‘Nice Dress, Sissy Boy’

When I was little I spent a lot of time with my cousins. We’d whittle away our summer afternoons under the watchful eye of grandmother; trailing sand and damp, sea-stained towels in and out of her home. By the time she’d finished cleaning up after our first invasion, we’d return again demanding to be fed, her Labrador bounding behind us with half the contents of the beach in tow.

Throughout the summer I’d notice my female cousins’ clothes; they got to wear cute dungarees and dawned crop tops. They were allowed to dress like girls, yet nobody commented when they’d play football or come back covered in mud. They could be boisterous and embodied an energy that would commonly be found in little boys, but when I acted feminine, by letting friends paint my nails, or by asking to wear clothing that was for ‘girls’, I was admonished by other children and adults.

It was in my early teens, whilst home alone, that I finally got the chance to indulge this curiosity and I tried on a crop top. I whipped the top over my head, and it sat perfectly above my midsection: A foreign sense of comfort clothed me; I had never felt more like myself. I walked out into the corridor, strutting back and forth passed the mirror, my stomach bare and reeling. I wasn’t sure if I had been ruined or awoken. Yet still that sickly feeling of guilt stuck; as though what I was doing was wrong in some way.

It wasn’t until I grew older and gained some traction, that I started to pick away at the double standard we hold to young boys and girls: Even though there is still some taboo, it’s a lot more acceptable for a little girl to dress like boy, than it is for boy to dress like a girl – sadly that same double standard is still horribly apparent even today in 2017.

Unless you decided to spend your Christmas vacation under a rock (which, let’s be honest, is a damn sight more appealing for some of us) you’ve likely been privy to the Lewis Hamilton ‘scandal.’

For those who may not be familiar with the story, on Christmas morning Hamilton posted a video featuring his nephew who, at the time, was wearing a princess dress. During the video Hamilton embarrasses his nephew by saying ‘boys don’t wear princess dresses’ whilst also expressing his ‘sadness’ that his nephew asked for one for Christmas. These comments seen people race to express their disgust in the driver’s distasteful remarks – and rightly so.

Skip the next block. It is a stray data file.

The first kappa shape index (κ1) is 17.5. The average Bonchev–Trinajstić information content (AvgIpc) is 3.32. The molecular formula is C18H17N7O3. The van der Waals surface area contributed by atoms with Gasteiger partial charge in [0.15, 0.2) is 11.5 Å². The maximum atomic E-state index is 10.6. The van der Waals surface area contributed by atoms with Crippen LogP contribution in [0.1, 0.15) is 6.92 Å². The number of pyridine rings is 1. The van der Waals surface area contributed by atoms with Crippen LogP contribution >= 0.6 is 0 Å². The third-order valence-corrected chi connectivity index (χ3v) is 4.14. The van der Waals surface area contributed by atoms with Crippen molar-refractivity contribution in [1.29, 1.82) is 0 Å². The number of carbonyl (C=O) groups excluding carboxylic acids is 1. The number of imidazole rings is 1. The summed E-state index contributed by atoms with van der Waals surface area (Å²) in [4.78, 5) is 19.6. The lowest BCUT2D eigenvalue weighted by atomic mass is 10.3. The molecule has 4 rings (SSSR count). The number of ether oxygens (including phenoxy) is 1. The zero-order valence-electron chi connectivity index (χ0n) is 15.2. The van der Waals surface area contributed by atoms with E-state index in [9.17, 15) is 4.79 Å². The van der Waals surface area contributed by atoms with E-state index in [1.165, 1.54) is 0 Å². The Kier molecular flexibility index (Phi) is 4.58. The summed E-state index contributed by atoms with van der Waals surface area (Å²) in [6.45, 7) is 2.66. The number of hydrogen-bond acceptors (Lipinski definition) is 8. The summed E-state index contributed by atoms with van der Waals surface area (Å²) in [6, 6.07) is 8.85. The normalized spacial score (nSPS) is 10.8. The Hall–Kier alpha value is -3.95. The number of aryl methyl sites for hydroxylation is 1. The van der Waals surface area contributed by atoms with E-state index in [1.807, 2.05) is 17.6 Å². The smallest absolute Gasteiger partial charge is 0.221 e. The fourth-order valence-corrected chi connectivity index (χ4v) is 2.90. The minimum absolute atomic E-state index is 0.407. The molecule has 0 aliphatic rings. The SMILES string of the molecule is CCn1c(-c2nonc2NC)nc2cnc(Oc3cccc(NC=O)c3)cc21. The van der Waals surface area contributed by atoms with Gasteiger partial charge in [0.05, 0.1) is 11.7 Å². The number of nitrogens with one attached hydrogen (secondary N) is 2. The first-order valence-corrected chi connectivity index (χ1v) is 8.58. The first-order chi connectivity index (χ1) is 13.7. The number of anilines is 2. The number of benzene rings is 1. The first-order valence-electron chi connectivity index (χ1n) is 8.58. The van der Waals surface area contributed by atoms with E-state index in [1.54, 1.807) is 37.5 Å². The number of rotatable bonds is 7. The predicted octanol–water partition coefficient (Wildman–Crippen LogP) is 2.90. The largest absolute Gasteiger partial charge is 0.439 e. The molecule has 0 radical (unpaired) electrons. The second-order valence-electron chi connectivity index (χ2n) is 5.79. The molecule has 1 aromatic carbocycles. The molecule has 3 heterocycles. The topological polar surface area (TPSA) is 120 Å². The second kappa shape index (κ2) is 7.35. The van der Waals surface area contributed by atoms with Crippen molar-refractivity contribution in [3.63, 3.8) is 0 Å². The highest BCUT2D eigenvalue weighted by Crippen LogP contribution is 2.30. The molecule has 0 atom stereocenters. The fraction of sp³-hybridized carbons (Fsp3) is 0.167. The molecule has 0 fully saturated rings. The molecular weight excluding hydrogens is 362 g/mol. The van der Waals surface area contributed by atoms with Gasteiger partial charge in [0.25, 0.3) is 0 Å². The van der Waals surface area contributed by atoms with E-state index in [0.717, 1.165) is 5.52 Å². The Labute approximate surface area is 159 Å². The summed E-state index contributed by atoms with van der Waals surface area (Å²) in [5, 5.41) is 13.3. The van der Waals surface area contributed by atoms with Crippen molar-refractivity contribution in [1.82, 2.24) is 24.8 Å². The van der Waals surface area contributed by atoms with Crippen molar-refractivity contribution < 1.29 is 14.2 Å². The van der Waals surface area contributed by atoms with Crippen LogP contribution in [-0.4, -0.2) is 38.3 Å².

Gender norms are a hot topic right now, and it’s one that’s raged like a forest fire through various publications and social media platforms. So, when a celebrity weighs in the debate reaches boiling point.

To many Hamilton is a hero, a role-model, and I feel that’s why so many of us have taken such umbrage at his ignorant remarks. A celebrity persona with 5.4 million followers should not be promoting such ridged rules around gender expression, regardless of his own views, because we don’t know enough about it to make fair comment.

Quick recap: The issue here is a boy in a princess dress. Alert the world, this is the axis of real stuff. Today he’s wearing a dress, tomorrow he’ll have invented a laser beam capable of sawing the sun in two.

Gender is a lot more complex than most realise. As such it’s a topic that prompts very divided opinions, and discussions involving the gender appear to live on opposite sides of a spectrum.

On one side sits religion and tradition, which frequently hijack the conversation with comments on how little boys should not behave like little girls – they shouldn’t put make up on, play with barbies –  as if acting feminine is somehow degrading.  It’s this same mentality that breeds early sexism in young boys, seeing them get touchy even offended when they’re called feminine nick-names. As if a boy being girly is a bad thing.